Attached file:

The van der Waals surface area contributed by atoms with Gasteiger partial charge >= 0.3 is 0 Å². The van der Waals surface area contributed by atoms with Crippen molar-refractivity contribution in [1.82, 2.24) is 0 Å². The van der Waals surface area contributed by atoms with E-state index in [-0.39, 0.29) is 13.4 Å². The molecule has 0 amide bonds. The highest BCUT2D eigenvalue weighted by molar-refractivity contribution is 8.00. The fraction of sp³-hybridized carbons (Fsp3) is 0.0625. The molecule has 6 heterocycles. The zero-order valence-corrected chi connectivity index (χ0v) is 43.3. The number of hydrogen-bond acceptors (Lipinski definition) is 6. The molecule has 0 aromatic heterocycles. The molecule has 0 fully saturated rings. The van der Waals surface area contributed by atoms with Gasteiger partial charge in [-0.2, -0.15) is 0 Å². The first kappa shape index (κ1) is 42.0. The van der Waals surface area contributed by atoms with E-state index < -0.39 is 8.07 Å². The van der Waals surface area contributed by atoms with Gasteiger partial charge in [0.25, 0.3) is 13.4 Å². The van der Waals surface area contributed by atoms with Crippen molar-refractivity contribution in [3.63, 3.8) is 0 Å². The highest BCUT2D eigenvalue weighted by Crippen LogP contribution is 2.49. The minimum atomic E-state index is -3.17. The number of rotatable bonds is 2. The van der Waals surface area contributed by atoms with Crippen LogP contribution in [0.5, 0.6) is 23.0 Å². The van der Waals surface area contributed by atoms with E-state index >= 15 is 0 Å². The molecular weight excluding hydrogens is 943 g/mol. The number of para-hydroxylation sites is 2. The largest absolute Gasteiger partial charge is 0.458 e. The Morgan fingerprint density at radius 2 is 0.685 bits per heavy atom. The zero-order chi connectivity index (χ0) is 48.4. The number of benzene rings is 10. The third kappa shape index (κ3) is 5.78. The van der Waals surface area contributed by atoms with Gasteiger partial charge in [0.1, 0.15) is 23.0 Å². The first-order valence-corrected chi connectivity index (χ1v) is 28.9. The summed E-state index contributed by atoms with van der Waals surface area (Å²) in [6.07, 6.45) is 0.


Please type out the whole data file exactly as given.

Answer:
The van der Waals surface area contributed by atoms with Gasteiger partial charge >= 0.3 is 0 Å². The van der Waals surface area contributed by atoms with Crippen molar-refractivity contribution in [1.82, 2.24) is 0 Å². The van der Waals surface area contributed by atoms with E-state index in [-0.39, 0.29) is 13.4 Å². The molecule has 0 amide bonds. The highest BCUT2D eigenvalue weighted by molar-refractivity contribution is 8.00. The fraction of sp³-hybridized carbons (Fsp3) is 0.0625. The molecule has 6 heterocycles. The zero-order valence-corrected chi connectivity index (χ0v) is 43.3. The number of hydrogen-bond acceptors (Lipinski definition) is 6. The molecule has 0 aromatic heterocycles. The molecule has 0 fully saturated rings. The van der Waals surface area contributed by atoms with Gasteiger partial charge in [-0.2, -0.15) is 0 Å². The first kappa shape index (κ1) is 42.0. The van der Waals surface area contributed by atoms with E-state index < -0.39 is 8.07 Å². The van der Waals surface area contributed by atoms with Gasteiger partial charge in [0.25, 0.3) is 13.4 Å². The van der Waals surface area contributed by atoms with Crippen molar-refractivity contribution in [3.63, 3.8) is 0 Å². The highest BCUT2D eigenvalue weighted by Crippen LogP contribution is 2.49. The minimum atomic E-state index is -3.17. The number of rotatable bonds is 2. The van der Waals surface area contributed by atoms with Crippen LogP contribution in [0.5, 0.6) is 23.0 Å². The van der Waals surface area contributed by atoms with E-state index >= 15 is 0 Å². The molecular weight excluding hydrogens is 943 g/mol. The number of para-hydroxylation sites is 2. The largest absolute Gasteiger partial charge is 0.458 e. The Morgan fingerprint density at radius 2 is 0.685 bits per heavy atom. The zero-order chi connectivity index (χ0) is 48.4. The number of benzene rings is 10. The third kappa shape index (κ3) is 5.78. The van der Waals surface area contributed by atoms with Gasteiger partial charge in [0.1, 0.15) is 23.0 Å². The first-order valence-corrected chi connectivity index (χ1v) is 28.9. The summed E-state index contributed by atoms with van der Waals surface area (Å²) in [6.07, 6.45) is 0.